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What is the probability given two randomly directed unit vectors $x$, $x'$ in the nth dimension, that $x'$ will be close to the origin than $x$. Given that $x'$ begins where $x$ ends.. I am trying to find an expression generalized with the dimension n for the probability that $x'$ will be closer to the origin than $x$ is.

For example in the first dimension, on a single axis. $x$ can either be 1 or -1, given an equally random probability to go in either direction. $x'$ can then either start at 1, or -1. If it starts at 1, it could go to 2 or back towards 0. Similarly for -1, $x'$ can go to -2 or back towards 0. This gives a $0.5$ probability that $x'$ is closer to the origin than $x$ is in the 1st dimensions.

For the second dimension, the step that $x$ will take can land anywhere on the unit circle $a$ centered at the origin. Since $x'$ will start somewhere on $a$ and move in any direction it could land anywhere on the unit circle $b$ which has it's center on any point of $a$'s circumference. This means finding the probability that $x'$ is closer to the origin is $x$ is equivalent to asking what portion of $b$'s circumference is inside of $a$'s. This works out to be $.333\dots$$ for the 2nd dimension.

I do not know the proof in the 3rd dimension to show how much of a spheres SA would be within the others if both touched each others mid points but from a question I have asked on this Mathematics StackExchange before I found out it was $.25$ which equates to the probability I am trying to find in the 3rd dimension.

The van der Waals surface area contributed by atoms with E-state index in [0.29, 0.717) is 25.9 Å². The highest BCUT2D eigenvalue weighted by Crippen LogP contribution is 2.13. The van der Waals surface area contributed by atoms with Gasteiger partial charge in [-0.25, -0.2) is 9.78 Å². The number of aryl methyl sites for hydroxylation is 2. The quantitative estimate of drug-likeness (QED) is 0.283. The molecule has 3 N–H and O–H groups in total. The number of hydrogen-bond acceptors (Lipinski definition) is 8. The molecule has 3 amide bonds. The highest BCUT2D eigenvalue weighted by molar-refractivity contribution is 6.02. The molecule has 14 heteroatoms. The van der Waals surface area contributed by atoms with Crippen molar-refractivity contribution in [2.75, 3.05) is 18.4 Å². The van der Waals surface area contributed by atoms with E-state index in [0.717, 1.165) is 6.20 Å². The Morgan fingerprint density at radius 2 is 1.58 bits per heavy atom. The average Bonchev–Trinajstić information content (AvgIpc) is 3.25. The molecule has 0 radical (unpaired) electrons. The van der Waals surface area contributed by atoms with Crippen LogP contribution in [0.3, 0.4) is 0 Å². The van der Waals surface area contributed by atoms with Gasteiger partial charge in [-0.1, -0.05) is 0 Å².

the trend among the first three dimensions leads to guess of $1/(1 + n)$ as a generalized expression for the probability. Where n is the dimension. Is there a way to check or prove/disprove this for each higher dimensions?

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up vote 2 down vote accepted

Unfortunately your very plausible guess turns out to be wrong. You're looking for the fraction of the surface area of the sphere around $x$ that's within $\pi/3$ of the ray to the origin, and this can be computed as

$$ \frac{\displaystyle\int_0^{\pi/3}\sin^{n-2}\theta\,\mathrm d\theta}{\displaystyle\int_0^\pi\sin^{n-2}\theta\,\mathrm d\theta} $$

for $n\ge2$. For $n=2$ and $n=3$ this yields $1/3$ and $1/4$, respectively, as you found, but already for $n=4$ we have

$$ \frac{\displaystyle\int_0^{\pi/3}\sin^2\theta\,\mathrm d\theta}{\displaystyle\int_0^\pi\sin^2\theta\,\mathrm d\theta}=\frac13-\frac{\sqrt3}{4\pi}\approx0.1955\;, $$

almost but not quite $1/5$. You can compute these integrals recursively using integration by parts:

$$ \begin{align} \int_0^\alpha\sin^k\theta\,\mathrm d\theta &= \int_0^\alpha\sin\theta\sin^{k-1}\theta\,\mathrm d\theta \\ &= \left[-\cos\theta\sin^{k-1}\theta\right]_0^\alpha+(k-1)\int_0^\alpha\cos^2\theta\sin^{k-2}\theta\,\mathrm d\theta \\ &= -\cos\alpha\sin^{k-1}\alpha+(k-1)\int_0^\alpha(1-\sin^2\theta)\sin^{k-2}\theta\,\mathrm d\theta \end{align} $$

and thus

$$ \int_0^\alpha\sin^k\theta\,\mathrm d\theta =\frac1k\left( -\cos\alpha\sin^{k-1}\alpha+(k-1)\int_0^\alpha\sin^{k-2}\theta\,\mathrm d\theta\right)\;, $$

where the boundary term vanishes for $\alpha=\pi$ but not for $\alpha=\pi/3$.

For another problem involving spheres in $n$ dimensions in which similar integrals come up, see Puzzle: stars in the universe - probability of mutual nearest neighbors.

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